The Rock Pit - Hard rock, Metal and Blues Interviews, news & reviews from Australia and around the world

The Rock Pit - Hard rock, Metal and Blues Interviews, news & reviews from Australia and around the world
PET THE PREACHER Christian Hede Madsen Interview 2014

HARD ROCK INTERVIEWS 2014 - PET THE PREACHER Vocalist/Guitarist Christian Hede Madsen

PET THE PREACHER

Christian Hede Madsen

 

APRIL 2014

You may not have heard of PET THE PREACHER yet, but you should do soon. If you love a riff you can hang your entire wardrobe off, then their new album "The Cave & the Sunlight" offers an intense bluesy Stoner Rock like nothing you've quite heard before... We caught up with Christian to see what that name really means and to find out why we can't ut this new album down!


Mark: Hi, thanks for taking the time to talk to The Rockpit, first of all I have to say that we love the album! It’s fantastic, there are a lot of “Stoner” bands out there, but one of the things that stands out for us, is the fact that you seem to have a real love of the blues. Where does that come from?


Christian: Even as a child I was drawn to blues music, which started with the English revolution, Clapton and all stuff like that, and then I moved to Bukka White, John Lee Hooker, Blind Willie Johnson, and all the Delta guys, and then later when I got in to the heavier stuff and Metal music, I instantly saw the link between the old Blues guys and what the Metal music was doing, because both the genres are dangerous music, at least in my opinion it’s supposed to be. Also it’s a spiritual thing, I think Blues music is really, really spiritual and I think good Heavy Rock should be that as well.


Mark; I think you’re absolutely right. For those people in Australia who aren’t familiar with the band, could you bring us up to date? We are on the verge of the release of “The Cave and the Sunlight” which we’ll talk about in a moment, but if you could give us a quick history of the band that would be great.


Christian: It started out, I met the guys from the band, in another band which had a different singer, and that was just to try stuff out, and this was in 2010, and then I left that band and the other guys just followed, because I wanted to do something more heavy, and I was able to sing, it is the first band I have ever sung in. We wanted to do something heavy, but groovy as well, because those two guys love everything that grooves!! Torben, the bass player, is hugely into Jimi Hendrix, so that funky, groove style was a part of our sound pretty early on, and they were introduced to the whole Stoner scene, and I think we were called that even before we knew what that was!! I never really talk about us in that way, but I use it to describe us, but I think we are just like a Heavy Rock band to be honest!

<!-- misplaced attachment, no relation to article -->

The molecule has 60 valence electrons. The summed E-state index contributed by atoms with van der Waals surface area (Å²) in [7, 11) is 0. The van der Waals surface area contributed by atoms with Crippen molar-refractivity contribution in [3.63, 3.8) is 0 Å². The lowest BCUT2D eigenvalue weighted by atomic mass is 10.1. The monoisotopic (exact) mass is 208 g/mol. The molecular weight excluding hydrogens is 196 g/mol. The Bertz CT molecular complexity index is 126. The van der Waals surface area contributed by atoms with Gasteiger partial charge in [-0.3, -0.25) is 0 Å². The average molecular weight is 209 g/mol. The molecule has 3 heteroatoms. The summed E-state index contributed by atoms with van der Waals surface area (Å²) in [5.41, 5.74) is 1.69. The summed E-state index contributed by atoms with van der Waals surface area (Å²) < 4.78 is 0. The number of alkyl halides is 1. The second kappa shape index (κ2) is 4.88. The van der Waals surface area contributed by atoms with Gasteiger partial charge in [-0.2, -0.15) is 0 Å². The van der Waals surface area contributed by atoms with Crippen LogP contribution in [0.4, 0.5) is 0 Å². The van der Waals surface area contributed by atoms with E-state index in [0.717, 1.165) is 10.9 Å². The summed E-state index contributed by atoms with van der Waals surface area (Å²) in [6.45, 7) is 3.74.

Mark: Yeah, to me it’s more of a natural progression, it’s that heavy blues, it’s that power trio set up; it’s taking that whole “Cream” thing to its logical progression. There are some wonderful three piece bands around at the moment, what do you think it is about that sort of line-up? Do you find it gives you a lot of freedom?


Christian: It does, especially when you’re in a live situation. It’s really nice that you can expand the songs; you are very dynamic, because it’s just the natural state when you are three people. You can go from really loud to really soft, and really fast, because I can just stop playing the guitar, and I do that a lot, actually, I tend to change up the arrangements from the albums in the live situation, if it feels right. So, I think that a trio is a dynamic way to play, even like the four piece bands, like, Led Zeppelin, where there are only three people playing, they still have like a huge roll of sound, and at the same time they can be so fragile, so soft, and I think that’s what captivates me about being a trio, instead of a four piece, where you have to raincheck more. I think people are afraid to be a trio because, like the audience, they expect this big wall of sound that you have on the record, but I think that’s a big mistake, because they should be able to listen to music where you can play a solo, and then there’s just bass, that’s not because there’s something missing, it’s just the sound of bass and guitar together, instead of like a produced sound.